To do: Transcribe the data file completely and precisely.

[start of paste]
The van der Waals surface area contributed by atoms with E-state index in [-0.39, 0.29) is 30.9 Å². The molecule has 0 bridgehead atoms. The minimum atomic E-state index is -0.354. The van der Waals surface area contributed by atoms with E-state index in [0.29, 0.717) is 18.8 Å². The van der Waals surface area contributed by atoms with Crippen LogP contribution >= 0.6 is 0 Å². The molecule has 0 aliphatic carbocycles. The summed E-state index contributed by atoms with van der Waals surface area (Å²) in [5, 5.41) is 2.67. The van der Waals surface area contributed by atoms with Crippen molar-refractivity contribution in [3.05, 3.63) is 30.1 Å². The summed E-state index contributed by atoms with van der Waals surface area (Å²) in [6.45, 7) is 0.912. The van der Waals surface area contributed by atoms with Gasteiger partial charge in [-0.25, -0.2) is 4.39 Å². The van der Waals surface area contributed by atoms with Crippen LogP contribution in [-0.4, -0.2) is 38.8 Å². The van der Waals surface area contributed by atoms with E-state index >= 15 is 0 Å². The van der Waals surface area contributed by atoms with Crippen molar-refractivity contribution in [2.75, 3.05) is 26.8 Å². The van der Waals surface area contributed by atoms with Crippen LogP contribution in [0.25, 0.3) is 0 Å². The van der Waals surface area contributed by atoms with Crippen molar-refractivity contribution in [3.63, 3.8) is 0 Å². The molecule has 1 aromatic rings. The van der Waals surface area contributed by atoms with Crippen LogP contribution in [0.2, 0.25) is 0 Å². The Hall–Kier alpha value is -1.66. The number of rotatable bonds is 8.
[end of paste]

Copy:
The van der Waals surface area contributed by atoms with E-state index in [-0.39, 0.29) is 30.9 Å². The molecule has 0 bridgehead atoms. The minimum atomic E-state index is -0.354. The van der Waals surface area contributed by atoms with E-state index in [0.29, 0.717) is 18.8 Å². The van der Waals surface area contributed by atoms with Crippen LogP contribution >= 0.6 is 0 Å². The molecule has 0 aliphatic carbocycles. The summed E-state index contributed by atoms with van der Waals surface area (Å²) in [5, 5.41) is 2.67. The van der Waals surface area contributed by atoms with Crippen molar-refractivity contribution in [3.05, 3.63) is 30.1 Å². The summed E-state index contributed by atoms with van der Waals surface area (Å²) in [6.45, 7) is 0.912. The van der Waals surface area contributed by atoms with Gasteiger partial charge in [-0.25, -0.2) is 4.39 Å². The van der Waals surface area contributed by atoms with Crippen LogP contribution in [-0.4, -0.2) is 38.8 Å². The van der Waals surface area contributed by atoms with E-state index >= 15 is 0 Å². The van der Waals surface area contributed by atoms with Crippen molar-refractivity contribution in [2.75, 3.05) is 26.8 Å². The van der Waals surface area contributed by atoms with Crippen LogP contribution in [0.25, 0.3) is 0 Å². The van der Waals surface area contributed by atoms with Crippen molar-refractivity contribution in [3.63, 3.8) is 0 Å². The molecule has 1 aromatic rings. The van der Waals surface area contributed by atoms with Crippen LogP contribution in [0.2, 0.25) is 0 Å². The Hall–Kier alpha value is -1.66. The number of rotatable bonds is 8.